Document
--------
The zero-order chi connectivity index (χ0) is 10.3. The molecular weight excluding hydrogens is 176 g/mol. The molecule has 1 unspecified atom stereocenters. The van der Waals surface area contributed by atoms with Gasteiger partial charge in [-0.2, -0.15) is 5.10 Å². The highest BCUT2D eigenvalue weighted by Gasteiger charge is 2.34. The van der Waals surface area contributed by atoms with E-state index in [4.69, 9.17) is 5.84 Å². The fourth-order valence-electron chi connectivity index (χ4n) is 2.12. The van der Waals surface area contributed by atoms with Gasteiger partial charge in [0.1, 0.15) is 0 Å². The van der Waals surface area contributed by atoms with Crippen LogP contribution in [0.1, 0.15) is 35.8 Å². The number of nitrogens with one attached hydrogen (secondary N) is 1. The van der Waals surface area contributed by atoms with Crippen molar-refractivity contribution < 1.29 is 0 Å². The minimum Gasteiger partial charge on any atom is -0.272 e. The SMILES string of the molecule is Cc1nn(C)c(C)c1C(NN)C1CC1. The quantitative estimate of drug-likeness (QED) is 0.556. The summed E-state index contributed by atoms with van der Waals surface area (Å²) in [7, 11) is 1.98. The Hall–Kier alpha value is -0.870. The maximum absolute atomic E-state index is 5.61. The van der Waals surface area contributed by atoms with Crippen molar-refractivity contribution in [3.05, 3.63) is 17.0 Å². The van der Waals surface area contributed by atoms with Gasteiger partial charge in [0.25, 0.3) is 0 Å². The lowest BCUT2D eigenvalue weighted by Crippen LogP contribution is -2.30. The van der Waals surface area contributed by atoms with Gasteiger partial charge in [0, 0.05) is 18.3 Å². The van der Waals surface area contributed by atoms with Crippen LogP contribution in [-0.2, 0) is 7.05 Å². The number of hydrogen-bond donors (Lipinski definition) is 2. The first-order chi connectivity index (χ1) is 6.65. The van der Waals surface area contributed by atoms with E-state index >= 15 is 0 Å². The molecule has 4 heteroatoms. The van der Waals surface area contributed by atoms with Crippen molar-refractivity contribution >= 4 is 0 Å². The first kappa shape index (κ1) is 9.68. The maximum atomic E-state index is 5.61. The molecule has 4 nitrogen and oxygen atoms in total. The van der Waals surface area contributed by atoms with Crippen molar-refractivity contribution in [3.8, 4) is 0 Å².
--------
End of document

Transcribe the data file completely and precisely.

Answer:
The zero-order chi connectivity index (χ0) is 10.3. The molecular weight excluding hydrogens is 176 g/mol. The molecule has 1 unspecified atom stereocenters. The van der Waals surface area contributed by atoms with Gasteiger partial charge in [-0.2, -0.15) is 5.10 Å². The highest BCUT2D eigenvalue weighted by Gasteiger charge is 2.34. The van der Waals surface area contributed by atoms with E-state index in [4.69, 9.17) is 5.84 Å². The fourth-order valence-electron chi connectivity index (χ4n) is 2.12. The van der Waals surface area contributed by atoms with Gasteiger partial charge in [0.1, 0.15) is 0 Å². The van der Waals surface area contributed by atoms with Crippen LogP contribution in [0.1, 0.15) is 35.8 Å². The number of nitrogens with one attached hydrogen (secondary N) is 1. The van der Waals surface area contributed by atoms with Crippen molar-refractivity contribution < 1.29 is 0 Å². The minimum Gasteiger partial charge on any atom is -0.272 e. The SMILES string of the molecule is Cc1nn(C)c(C)c1C(NN)C1CC1. The quantitative estimate of drug-likeness (QED) is 0.556. The summed E-state index contributed by atoms with van der Waals surface area (Å²) in [7, 11) is 1.98. The Hall–Kier alpha value is -0.870. The maximum absolute atomic E-state index is 5.61. The van der Waals surface area contributed by atoms with Crippen molar-refractivity contribution in [3.05, 3.63) is 17.0 Å². The van der Waals surface area contributed by atoms with Gasteiger partial charge in [0.25, 0.3) is 0 Å². The lowest BCUT2D eigenvalue weighted by Crippen LogP contribution is -2.30. The van der Waals surface area contributed by atoms with Gasteiger partial charge in [0, 0.05) is 18.3 Å². The van der Waals surface area contributed by atoms with Crippen LogP contribution in [-0.2, 0) is 7.05 Å². The number of hydrogen-bond donors (Lipinski definition) is 2. The first-order chi connectivity index (χ1) is 6.65. The van der Waals surface area contributed by atoms with E-state index >= 15 is 0 Å². The molecule has 4 heteroatoms. The van der Waals surface area contributed by atoms with Crippen molar-refractivity contribution >= 4 is 0 Å². The first kappa shape index (κ1) is 9.68. The maximum atomic E-state index is 5.61. The molecule has 4 nitrogen and oxygen atoms in total. The van der Waals surface area contributed by atoms with Crippen molar-refractivity contribution in [3.8, 4) is 0 Å².